Switch Case Statements in Python

Switch case statements are very popular conditional control statements in almost all programming languages. But surprisingly this is not available in python.

Question: Is there any switch case statements in python ?

Answer: The direct answer is NO

Alternative options for switch case statements in python

Option 1: Using If – elif – else statements. An example is given below.

if case == "case1":
    execute_func_case1()
elif case == "case2":
    execute_func_case2()
elif case == "case3":
    execute_func_case3()
else:
    execute_default_func()

Wow. Excellent.  The above code looks good right ?. It works exactly like switch-case statements, then why need switch-case statements in Python ?

Have you noticed a problem ?. The above if-elif-else conditions are fine as long as we have less number of cases. Imagine the situation with 10 or more elif conditions. Now you got the problem right ?.

Lets try the second option

Option 2: Using List in Python as an alternative to switch case statements

An example is given below.

def add(a, b):
    return a + b

def sub(a, b):
    return a-b

case_funcs = [add, sub]

case_funcs[0](1, 2)
case_funcs[1](1, 2)

 

In the above program, we don’t have to use if-elif-else blocks, instead, we can call using the position or index of the list and call the function. This looks better than the previous option right ?. But what about the default case ?. Also what if someone types an option greater than the size of the list ?. It will throw exception and there is no way to handle default case.

Option 3: Using Dictionary as alternative to switch case statements in python

An example is given below.

def add(a, b):
    return a + b

def sub(a, b):
    return a-b

case_funcs = {'sum':add, 'subtract':sub}

case_funcs['sum'](1,2)

 

Here the implementation is much similar to the switch case statement. We use a key to identify or route to the required case or function. The keys can be anything and are not limited by the indices or positions.

Now lets talk about the drawbacks of the above implementation. The above method will throw KeyError if we pass an unknown key. Also there is no default case statement. How will we handle these problems?

Check the below program

def add(a, b):
    return a + b

def sub(a, b):
    return a-b

def default(a, b):
    return "Default Return"

case_funcs = {'sum':add, 'subtract':sub}

# sum is the key for the add().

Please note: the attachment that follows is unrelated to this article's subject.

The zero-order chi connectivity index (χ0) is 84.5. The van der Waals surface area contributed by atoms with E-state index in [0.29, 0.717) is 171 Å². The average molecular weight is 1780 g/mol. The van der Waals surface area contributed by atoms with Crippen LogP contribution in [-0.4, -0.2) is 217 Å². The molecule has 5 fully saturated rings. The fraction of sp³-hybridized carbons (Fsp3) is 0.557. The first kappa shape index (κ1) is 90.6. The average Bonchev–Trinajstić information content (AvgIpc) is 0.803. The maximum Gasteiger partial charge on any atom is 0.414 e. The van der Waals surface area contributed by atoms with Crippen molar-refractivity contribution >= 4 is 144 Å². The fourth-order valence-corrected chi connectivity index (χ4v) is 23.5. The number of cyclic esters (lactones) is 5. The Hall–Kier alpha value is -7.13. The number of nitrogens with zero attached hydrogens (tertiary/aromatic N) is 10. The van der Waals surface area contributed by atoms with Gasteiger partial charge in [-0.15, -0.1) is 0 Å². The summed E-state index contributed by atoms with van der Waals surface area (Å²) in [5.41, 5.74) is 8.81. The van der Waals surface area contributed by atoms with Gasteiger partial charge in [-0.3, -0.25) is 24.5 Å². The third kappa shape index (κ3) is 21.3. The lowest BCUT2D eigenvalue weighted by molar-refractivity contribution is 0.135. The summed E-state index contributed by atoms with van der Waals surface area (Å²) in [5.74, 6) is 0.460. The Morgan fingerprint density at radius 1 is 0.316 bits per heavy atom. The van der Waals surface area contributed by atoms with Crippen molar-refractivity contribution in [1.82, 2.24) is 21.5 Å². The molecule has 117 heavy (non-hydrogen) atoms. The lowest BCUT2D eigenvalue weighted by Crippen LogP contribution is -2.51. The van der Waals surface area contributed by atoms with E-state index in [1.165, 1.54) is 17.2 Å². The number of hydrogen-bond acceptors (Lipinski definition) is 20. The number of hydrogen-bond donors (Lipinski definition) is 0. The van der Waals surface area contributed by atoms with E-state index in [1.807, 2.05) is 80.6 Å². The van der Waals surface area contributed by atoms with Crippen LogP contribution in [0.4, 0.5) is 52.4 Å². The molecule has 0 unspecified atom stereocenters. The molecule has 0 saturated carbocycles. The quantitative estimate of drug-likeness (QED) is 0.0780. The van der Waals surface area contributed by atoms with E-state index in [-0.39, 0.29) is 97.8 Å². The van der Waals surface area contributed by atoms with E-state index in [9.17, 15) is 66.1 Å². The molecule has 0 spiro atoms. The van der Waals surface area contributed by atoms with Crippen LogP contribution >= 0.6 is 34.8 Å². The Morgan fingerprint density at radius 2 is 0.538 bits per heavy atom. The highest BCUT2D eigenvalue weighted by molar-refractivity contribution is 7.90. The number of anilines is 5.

# default is the default function that gets called for non existent keys
# (1, 2) are the arguments for the function
print(case_funcs.get('sum',default)(1,2))

 

Python dictionary has a get() method that returns the value based on the key. This has one more feature. We can configure a default value for non-existent keys. Wow now we got the solution.

So by using this feature, we can implement the switch-case like feature in python.

How to split a list into chunks using Python

To split a large list into smaller lists, you can use the following code snippet.

This can be easily performed by numpy.

import numpy
num_splits = 3
large_list = [1,2,3,4,5,6,7,8,9,10,11,12,13,14,15,16,17,18,19,20,21,22,23,24,25,26]
splitted_list = numpy.array_split(large_list,num_splits);
for split in splitted_list:
    print(list(split))

 

Sample program with Hadoop Counters and Distributed Cache

Counters are very useful feature in hadoop. This helps us in tracking global events in our job, ie across map and reduce phases.
When we execute a mapreduce job, we can see a lot of counters listed in the logs. Other than the default built-in counters, we can create our own custom counters. The custom counters will be listed along with the built-in counters.
This helps us in several ways. Here I am explaining a scenario where I am using a custom counter for counting the number of good words and stop words in the given text files. The stop words in this program are provided at the run time using distributed cache.
This is a mapper only job. The property job.setNumReduceTasks(0) makes the it a mapper only job.

Here I am introducing another feature in hadoop called Distributed Cache.
Distributed cache will distribute application specific read only files efficiently through out the application.
My requirement is to filter the stop words from input text files. The stop words list may vary. So if I hard code the list in my program, I have to update the code everytime to make changes in the stop word list. This is not a good practice. I used distributed cache for this and the file containing the stop words is loaded to the distributed cache. This makes the file available to mapper as well as reducer. In this program, we don’t require any reducer.

The code is attached below. You can also get the code from the github.

Create a java project with the above java classes. Add the dependent java libraries.(Libraries will be present in your hadoop installation). Export the project as a runnable jar and execute. The file containing the stop words should be present in hdfs. The stop words should be added line by line in the stop word file. Sample format is given below.

is

the

am

are

with

was

were

Sample command to execute the program is given below.

hadoop jar <jar-name>  -skip  <stop-word-file-in hdfs>   <input-data-location>    <output-location>

Eg:  hadoop jar Skipper.jar  -skip /user/hadoop/skip/skip.txt     /user/hadoop/input     /user/hadoop/output

In the job logs, you can see the custom counters also. I am attaching a sample log below.

Counters